The right of conscientious objection is not the right of resistance, and the two should be carefully distinguished. Moreover, resistance which can be expressed in "many different concrete ways" should be distinguished from the last and desperate recourse of "armed resistance." The right to resist an oppressive law or an oppressive government is one that is found in the natural law. It is a right which precedes a government, and so is one that is inalienable. Resistance generally is something to be avoided, and it is justified only if there is a "serious" infringement or "repeated" and chronic infringements of the natural moral law, a fundamental human right, or a Gospel precept. "Recognizing that natural law is the basis for and places limits on positive law means admitting that it is legitimate to resist authority should it violate in a serious or repeated manner the essential principles of natural law. Saint Thomas Aquinas writes that 'one is obliged to obey . . . insofar as it is required by the order of justice.' Natural law is therefore the basis of the right to resistance." The right of resistance is not one that necessarily has the overthrow of government in mind. There may be many ways in which resistance may be expressed, and there may be many ends which resistance may have in mind: "There can be many different concrete ways this right may be exercised; there are also many different ends that may be pursued. Resistance to authority is meant to attest to the validity of a different way of looking at things, whether the intent is to achieve partial change, for example, modifying certain laws, or to fight for a radical change in the situation." (Compendium, No. 400)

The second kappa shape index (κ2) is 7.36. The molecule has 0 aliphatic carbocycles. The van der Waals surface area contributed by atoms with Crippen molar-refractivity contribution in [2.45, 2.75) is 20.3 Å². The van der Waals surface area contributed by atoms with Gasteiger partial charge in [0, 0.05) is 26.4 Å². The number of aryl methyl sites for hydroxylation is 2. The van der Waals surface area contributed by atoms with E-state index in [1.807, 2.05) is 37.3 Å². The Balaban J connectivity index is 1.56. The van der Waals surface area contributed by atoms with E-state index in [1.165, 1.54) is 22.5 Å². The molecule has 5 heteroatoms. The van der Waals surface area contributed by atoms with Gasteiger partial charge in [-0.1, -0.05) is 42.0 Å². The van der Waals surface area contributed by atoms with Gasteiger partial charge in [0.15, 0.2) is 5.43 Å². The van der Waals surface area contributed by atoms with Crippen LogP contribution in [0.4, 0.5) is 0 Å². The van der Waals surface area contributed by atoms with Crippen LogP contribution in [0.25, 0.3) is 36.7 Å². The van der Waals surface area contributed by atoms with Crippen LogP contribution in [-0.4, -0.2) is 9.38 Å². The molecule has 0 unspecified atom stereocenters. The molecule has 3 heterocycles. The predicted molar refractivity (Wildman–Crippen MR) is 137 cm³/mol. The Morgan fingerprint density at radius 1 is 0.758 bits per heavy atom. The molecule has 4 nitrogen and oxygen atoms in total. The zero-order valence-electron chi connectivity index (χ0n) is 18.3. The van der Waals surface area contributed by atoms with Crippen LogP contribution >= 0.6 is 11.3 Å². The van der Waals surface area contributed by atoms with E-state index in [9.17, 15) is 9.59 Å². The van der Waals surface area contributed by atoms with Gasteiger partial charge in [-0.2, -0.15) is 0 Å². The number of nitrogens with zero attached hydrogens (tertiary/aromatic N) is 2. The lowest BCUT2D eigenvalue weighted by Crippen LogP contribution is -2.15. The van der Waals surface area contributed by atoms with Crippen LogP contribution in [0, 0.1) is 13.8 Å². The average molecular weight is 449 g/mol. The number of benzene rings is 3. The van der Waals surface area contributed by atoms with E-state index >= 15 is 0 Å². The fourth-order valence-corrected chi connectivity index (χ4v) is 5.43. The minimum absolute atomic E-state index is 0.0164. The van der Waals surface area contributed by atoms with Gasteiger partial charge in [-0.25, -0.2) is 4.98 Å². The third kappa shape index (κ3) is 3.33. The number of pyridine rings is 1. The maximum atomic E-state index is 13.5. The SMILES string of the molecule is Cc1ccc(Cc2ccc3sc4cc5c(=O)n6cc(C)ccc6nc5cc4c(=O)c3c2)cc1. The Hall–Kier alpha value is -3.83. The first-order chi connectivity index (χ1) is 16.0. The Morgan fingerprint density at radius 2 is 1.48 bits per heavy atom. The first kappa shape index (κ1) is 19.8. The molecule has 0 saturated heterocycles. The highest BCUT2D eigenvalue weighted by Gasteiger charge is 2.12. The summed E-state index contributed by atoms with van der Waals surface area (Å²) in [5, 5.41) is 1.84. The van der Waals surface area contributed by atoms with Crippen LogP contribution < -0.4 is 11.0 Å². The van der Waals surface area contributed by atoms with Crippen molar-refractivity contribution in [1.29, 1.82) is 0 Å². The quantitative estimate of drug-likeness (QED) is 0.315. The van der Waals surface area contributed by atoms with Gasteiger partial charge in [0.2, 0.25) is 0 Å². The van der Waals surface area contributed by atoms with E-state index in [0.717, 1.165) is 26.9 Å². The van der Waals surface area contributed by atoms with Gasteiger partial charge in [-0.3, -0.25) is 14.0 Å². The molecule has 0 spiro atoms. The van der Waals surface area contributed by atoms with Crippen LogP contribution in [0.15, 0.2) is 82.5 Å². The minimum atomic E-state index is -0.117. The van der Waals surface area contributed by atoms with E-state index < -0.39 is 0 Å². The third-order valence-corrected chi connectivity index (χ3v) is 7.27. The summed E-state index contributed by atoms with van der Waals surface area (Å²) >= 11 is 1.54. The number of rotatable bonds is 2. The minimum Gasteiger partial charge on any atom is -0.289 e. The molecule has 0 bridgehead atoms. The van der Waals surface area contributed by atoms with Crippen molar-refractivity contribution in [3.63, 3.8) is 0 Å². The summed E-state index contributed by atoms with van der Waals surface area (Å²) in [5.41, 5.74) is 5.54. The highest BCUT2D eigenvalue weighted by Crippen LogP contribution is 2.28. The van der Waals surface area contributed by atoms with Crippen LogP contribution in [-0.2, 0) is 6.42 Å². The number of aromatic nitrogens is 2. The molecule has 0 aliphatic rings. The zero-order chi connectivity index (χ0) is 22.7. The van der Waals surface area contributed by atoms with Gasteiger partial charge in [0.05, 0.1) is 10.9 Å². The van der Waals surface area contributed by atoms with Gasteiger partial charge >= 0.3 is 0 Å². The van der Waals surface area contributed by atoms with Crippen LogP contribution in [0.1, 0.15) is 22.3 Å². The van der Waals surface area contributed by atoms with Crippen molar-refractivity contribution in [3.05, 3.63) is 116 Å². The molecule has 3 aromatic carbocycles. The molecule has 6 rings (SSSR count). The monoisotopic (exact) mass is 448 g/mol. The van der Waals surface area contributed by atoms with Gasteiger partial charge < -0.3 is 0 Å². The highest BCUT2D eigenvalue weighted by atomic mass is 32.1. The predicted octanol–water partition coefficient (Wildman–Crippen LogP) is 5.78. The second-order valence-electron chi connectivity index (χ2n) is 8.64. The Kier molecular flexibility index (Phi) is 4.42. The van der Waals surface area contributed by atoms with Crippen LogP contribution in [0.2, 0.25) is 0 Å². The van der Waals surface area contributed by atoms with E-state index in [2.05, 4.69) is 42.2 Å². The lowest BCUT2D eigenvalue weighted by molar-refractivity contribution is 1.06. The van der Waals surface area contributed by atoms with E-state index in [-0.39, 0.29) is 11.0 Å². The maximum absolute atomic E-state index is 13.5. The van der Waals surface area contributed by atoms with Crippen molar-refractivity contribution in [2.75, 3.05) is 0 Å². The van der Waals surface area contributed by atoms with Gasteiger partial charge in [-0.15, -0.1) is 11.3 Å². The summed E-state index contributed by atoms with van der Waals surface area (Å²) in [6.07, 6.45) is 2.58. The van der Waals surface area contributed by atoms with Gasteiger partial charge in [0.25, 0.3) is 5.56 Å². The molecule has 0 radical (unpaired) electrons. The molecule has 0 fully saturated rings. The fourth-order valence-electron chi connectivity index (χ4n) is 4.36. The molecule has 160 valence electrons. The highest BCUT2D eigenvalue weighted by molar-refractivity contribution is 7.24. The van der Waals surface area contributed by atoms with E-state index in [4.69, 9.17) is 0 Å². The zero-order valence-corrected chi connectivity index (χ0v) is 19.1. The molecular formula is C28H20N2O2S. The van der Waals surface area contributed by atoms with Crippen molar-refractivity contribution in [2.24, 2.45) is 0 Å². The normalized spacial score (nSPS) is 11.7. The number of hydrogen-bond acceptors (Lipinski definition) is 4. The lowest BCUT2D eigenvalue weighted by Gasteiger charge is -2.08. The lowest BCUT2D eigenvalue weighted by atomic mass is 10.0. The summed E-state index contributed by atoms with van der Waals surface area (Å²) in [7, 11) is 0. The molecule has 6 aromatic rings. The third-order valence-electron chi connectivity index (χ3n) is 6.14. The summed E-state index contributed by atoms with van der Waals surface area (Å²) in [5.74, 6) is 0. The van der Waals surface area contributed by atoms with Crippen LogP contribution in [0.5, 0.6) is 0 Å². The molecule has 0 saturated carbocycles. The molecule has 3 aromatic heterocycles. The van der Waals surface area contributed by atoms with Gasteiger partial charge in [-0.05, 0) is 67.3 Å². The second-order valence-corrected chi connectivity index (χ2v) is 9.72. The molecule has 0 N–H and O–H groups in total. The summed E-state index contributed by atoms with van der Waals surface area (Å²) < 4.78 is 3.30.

Resistance in the sense of armed resistance is something which is a last resort. The Church has identified five conditions all of which must be met before armed resistance is morally justified: "1) there is certain, grave and prolonged violation of fundamental rights, 2) all other means of redress have been exhausted, 3) such resistance will not provoke worse disorders, 4) there is well-founded hope of success; and 5) it is impossible reasonably to foresee any better solution." As the Church observes, armed resistance, even if morally justified, is generally to be avoided, and passive resistance is to be preferred. Armed resistance is often a Pandora's Box which unleashes as much or more evil as it intended to avoid. "Recourse to arms is seen as an extreme remedy for putting an end to a 'manifest, long-standing tyranny which would do great damage to fundamental personal rights and dangerous harm to the common good of the country.' The gravity of the danger that recourse to violence entails today makes it preferable in any case that passive resistance be practiced, which is 'a way more conformable to moral principles and having no less prospects for success.'" (Compendium, No. 401)